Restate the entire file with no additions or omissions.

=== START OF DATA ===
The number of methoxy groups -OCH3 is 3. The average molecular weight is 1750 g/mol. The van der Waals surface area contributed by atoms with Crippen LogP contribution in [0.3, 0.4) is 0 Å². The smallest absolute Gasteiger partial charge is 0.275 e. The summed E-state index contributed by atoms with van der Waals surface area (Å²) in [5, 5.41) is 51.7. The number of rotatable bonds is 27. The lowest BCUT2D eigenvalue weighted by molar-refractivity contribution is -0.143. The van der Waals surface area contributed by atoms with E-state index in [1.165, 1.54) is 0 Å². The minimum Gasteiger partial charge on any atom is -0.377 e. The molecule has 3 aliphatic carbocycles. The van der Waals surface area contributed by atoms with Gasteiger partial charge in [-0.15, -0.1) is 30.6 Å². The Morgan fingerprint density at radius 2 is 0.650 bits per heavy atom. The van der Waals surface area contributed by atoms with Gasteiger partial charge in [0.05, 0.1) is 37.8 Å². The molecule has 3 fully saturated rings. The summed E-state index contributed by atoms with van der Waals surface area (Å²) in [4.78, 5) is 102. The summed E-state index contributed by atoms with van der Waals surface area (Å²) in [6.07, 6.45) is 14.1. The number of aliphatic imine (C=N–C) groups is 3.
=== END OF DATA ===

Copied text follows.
The number of methoxy groups -OCH3 is 3. The average molecular weight is 1750 g/mol. The van der Waals surface area contributed by atoms with Crippen LogP contribution in [0.3, 0.4) is 0 Å². The smallest absolute Gasteiger partial charge is 0.275 e. The summed E-state index contributed by atoms with van der Waals surface area (Å²) in [5, 5.41) is 51.7. The number of rotatable bonds is 27. The lowest BCUT2D eigenvalue weighted by molar-refractivity contribution is -0.143. The van der Waals surface area contributed by atoms with E-state index in [1.165, 1.54) is 0 Å². The minimum Gasteiger partial charge on any atom is -0.377 e. The molecule has 3 aliphatic carbocycles. The van der Waals surface area contributed by atoms with Gasteiger partial charge in [-0.15, -0.1) is 30.6 Å². The Morgan fingerprint density at radius 2 is 0.650 bits per heavy atom. The van der Waals surface area contributed by atoms with Gasteiger partial charge in [0.05, 0.1) is 37.8 Å². The molecule has 3 fully saturated rings. The summed E-state index contributed by atoms with van der Waals surface area (Å²) in [4.78, 5) is 102. The summed E-state index contributed by atoms with van der Waals surface area (Å²) in [6.07, 6.45) is 14.1. The number of aliphatic imine (C=N–C) groups is 3.